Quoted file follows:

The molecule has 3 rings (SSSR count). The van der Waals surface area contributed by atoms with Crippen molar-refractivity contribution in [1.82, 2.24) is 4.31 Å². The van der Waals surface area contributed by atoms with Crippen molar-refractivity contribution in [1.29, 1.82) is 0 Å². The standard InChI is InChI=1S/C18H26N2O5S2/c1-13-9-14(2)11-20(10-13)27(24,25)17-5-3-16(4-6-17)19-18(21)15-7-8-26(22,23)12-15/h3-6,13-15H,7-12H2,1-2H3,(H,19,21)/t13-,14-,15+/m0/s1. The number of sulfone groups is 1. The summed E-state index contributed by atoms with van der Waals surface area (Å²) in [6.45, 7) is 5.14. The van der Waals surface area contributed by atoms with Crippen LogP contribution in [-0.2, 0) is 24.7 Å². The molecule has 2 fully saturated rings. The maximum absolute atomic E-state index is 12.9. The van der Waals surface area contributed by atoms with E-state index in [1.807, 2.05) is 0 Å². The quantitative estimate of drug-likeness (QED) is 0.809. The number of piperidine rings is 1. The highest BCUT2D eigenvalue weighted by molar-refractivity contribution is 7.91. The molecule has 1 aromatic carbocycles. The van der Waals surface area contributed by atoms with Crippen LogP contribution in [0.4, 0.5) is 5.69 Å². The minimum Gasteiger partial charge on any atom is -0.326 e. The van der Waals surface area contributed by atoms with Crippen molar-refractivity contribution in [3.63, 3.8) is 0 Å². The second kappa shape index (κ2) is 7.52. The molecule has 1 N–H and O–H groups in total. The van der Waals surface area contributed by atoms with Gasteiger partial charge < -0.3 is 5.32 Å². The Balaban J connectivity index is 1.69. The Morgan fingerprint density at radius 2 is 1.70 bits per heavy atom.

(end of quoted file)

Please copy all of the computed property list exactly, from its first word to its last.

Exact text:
The molecule has 3 rings (SSSR count). The van der Waals surface area contributed by atoms with Crippen molar-refractivity contribution in [1.82, 2.24) is 4.31 Å². The van der Waals surface area contributed by atoms with Crippen molar-refractivity contribution in [1.29, 1.82) is 0 Å². The standard InChI is InChI=1S/C18H26N2O5S2/c1-13-9-14(2)11-20(10-13)27(24,25)17-5-3-16(4-6-17)19-18(21)15-7-8-26(22,23)12-15/h3-6,13-15H,7-12H2,1-2H3,(H,19,21)/t13-,14-,15+/m0/s1. The number of sulfone groups is 1. The summed E-state index contributed by atoms with van der Waals surface area (Å²) in [6.45, 7) is 5.14. The van der Waals surface area contributed by atoms with Crippen LogP contribution in [-0.2, 0) is 24.7 Å². The molecule has 2 fully saturated rings. The maximum absolute atomic E-state index is 12.9. The van der Waals surface area contributed by atoms with E-state index in [1.807, 2.05) is 0 Å². The quantitative estimate of drug-likeness (QED) is 0.809. The number of piperidine rings is 1. The highest BCUT2D eigenvalue weighted by molar-refractivity contribution is 7.91. The molecule has 1 aromatic carbocycles. The van der Waals surface area contributed by atoms with Crippen LogP contribution in [0.4, 0.5) is 5.69 Å². The minimum Gasteiger partial charge on any atom is -0.326 e. The van der Waals surface area contributed by atoms with Crippen molar-refractivity contribution in [3.63, 3.8) is 0 Å². The second kappa shape index (κ2) is 7.52. The molecule has 1 N–H and O–H groups in total. The van der Waals surface area contributed by atoms with Gasteiger partial charge < -0.3 is 5.32 Å². The Balaban J connectivity index is 1.69. The Morgan fingerprint density at radius 2 is 1.70 bits per heavy atom.